This publication is issued for the purpose of general information. Certain limitations, exceptions, and special cases are not covered.
The Railroad Unemployment Insurance Act provides qualified railroad employees with benefits to restore part of their lost wages arising from periods of unemployment or sickness (including, for female employees, health conditions related to pregnancy, miscarriage, or childbirth).
Benefit payments are based on biweekly claims filed with the Railroad Retirement Board (RRB), the Federal agency responsible for administering the Railroad Unemployment Insurance Act.
The funds to pay unemployment and sickness benefits are provided by payroll taxes on railroad employers only. Employees do not pay unemployment insurance taxes.
The following explains requirements for railroad unemployment and sickness benefits, amounts payable, and how to claim them.
BASE YEAR -- BENEFIT YEAR
A new benefit year for unemployment and sickness benefits begins every July 1. To qualify during the benefit year beginning July 1, 2019, you must have base year earnings of $3,900 in calendar year 2018, counting no more than $1,560 per month. In the benefit year beginning July 1, 2020, these amounts will increase to $4,012.50 and $1,605, and will then refer to annual and monthly earnings in calendar year 2019. If the base year was your first year of railroad service, you must also have worked in 5 months of that year.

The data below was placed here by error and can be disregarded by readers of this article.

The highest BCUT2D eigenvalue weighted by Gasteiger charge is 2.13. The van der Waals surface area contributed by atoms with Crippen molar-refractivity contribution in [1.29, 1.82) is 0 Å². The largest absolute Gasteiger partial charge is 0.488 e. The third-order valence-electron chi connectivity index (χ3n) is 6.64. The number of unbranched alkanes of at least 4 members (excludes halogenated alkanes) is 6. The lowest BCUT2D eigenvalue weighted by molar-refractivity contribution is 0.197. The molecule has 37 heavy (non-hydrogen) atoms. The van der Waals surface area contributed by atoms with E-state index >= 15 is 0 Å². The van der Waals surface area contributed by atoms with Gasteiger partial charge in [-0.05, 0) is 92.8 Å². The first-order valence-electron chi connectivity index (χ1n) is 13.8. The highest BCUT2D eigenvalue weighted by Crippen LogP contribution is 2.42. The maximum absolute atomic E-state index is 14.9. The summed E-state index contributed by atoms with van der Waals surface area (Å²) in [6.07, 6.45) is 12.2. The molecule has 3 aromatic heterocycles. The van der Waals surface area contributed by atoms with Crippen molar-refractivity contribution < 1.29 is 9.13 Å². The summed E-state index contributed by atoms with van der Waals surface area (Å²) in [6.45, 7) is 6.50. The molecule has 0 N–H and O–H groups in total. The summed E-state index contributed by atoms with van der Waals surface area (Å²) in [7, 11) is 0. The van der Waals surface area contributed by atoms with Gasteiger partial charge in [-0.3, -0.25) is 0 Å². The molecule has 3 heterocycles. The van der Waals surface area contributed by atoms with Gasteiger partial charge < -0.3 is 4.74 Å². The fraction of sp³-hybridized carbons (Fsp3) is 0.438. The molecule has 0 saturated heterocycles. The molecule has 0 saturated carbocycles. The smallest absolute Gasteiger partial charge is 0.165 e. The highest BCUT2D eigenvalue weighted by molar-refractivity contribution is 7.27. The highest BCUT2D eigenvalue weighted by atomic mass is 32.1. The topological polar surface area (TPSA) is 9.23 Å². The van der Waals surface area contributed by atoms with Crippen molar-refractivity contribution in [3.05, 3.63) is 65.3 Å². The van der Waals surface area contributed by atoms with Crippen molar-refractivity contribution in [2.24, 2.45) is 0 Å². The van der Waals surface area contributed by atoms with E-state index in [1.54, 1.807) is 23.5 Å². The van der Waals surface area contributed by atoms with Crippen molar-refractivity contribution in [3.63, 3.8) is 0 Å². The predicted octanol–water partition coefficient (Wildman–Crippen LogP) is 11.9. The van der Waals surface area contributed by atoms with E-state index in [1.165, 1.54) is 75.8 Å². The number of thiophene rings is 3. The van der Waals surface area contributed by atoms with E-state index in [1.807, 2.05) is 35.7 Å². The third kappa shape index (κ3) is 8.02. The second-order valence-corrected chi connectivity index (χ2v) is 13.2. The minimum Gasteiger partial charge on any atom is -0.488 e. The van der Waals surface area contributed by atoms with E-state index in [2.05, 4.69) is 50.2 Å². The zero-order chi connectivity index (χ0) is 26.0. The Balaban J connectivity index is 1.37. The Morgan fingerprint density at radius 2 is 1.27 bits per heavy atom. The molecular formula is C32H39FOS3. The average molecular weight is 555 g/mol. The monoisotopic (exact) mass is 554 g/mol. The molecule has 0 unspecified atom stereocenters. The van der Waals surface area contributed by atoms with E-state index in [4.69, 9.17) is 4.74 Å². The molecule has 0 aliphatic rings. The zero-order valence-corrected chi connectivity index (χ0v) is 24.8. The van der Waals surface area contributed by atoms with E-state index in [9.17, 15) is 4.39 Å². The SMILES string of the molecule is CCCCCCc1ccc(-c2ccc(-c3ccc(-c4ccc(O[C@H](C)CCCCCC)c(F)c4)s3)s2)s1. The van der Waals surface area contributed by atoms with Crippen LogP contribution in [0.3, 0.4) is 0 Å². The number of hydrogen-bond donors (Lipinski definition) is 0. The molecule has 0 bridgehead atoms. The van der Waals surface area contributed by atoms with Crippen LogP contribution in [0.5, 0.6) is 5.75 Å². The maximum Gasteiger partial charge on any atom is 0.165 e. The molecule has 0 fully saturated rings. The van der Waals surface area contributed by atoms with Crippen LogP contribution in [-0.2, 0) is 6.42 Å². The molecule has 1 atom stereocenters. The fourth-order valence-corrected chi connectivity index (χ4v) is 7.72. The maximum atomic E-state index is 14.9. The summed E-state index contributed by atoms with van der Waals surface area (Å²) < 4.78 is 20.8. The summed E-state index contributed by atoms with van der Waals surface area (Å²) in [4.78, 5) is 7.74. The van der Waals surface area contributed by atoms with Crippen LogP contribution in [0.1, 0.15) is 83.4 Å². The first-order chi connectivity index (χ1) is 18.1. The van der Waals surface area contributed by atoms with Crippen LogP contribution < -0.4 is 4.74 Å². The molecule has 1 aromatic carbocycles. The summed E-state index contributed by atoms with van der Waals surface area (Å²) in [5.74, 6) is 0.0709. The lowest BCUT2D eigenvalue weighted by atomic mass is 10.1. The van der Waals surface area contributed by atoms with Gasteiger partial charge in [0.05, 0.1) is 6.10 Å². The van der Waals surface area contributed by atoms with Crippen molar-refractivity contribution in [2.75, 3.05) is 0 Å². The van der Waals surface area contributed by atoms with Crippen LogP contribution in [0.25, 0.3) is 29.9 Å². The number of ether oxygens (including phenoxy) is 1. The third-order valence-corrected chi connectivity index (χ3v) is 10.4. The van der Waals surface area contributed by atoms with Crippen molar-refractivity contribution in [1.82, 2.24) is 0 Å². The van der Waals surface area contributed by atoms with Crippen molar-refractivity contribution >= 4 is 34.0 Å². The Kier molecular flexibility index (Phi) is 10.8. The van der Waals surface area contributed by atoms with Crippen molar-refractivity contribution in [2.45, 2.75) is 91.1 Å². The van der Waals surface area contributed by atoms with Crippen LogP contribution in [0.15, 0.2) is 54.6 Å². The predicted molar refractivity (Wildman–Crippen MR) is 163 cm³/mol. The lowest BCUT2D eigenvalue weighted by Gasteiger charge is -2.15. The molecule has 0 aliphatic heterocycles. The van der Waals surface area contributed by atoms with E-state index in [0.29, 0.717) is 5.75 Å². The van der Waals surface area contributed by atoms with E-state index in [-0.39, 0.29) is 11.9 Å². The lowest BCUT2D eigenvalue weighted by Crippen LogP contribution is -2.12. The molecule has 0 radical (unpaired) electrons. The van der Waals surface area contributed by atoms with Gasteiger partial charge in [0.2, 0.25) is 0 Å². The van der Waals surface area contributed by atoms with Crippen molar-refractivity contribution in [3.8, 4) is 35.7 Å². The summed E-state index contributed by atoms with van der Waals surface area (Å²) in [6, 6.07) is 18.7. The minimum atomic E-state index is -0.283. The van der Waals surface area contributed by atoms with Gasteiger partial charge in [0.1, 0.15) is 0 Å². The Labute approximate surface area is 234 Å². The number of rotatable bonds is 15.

If you do not meet these requirements but have at least 10 years of service, you might still be able to qualify based on the conditions described under extended and accelerated benefits.
In the benefit year beginning July 2019, the maximum daily benefit rate payable is $78 and, for biweekly claims, maximum benefits can total $780. The daily benefit rate will rise to $80 in July 2020, and may increase in future benefit years depending on the growth in average national wages.
Note: Sickness benefits payable for the first 6 months after the month the employee last worked are subject to tier I railroad retirement payroll taxes, unless benefits are being paid for an on-the-job injury.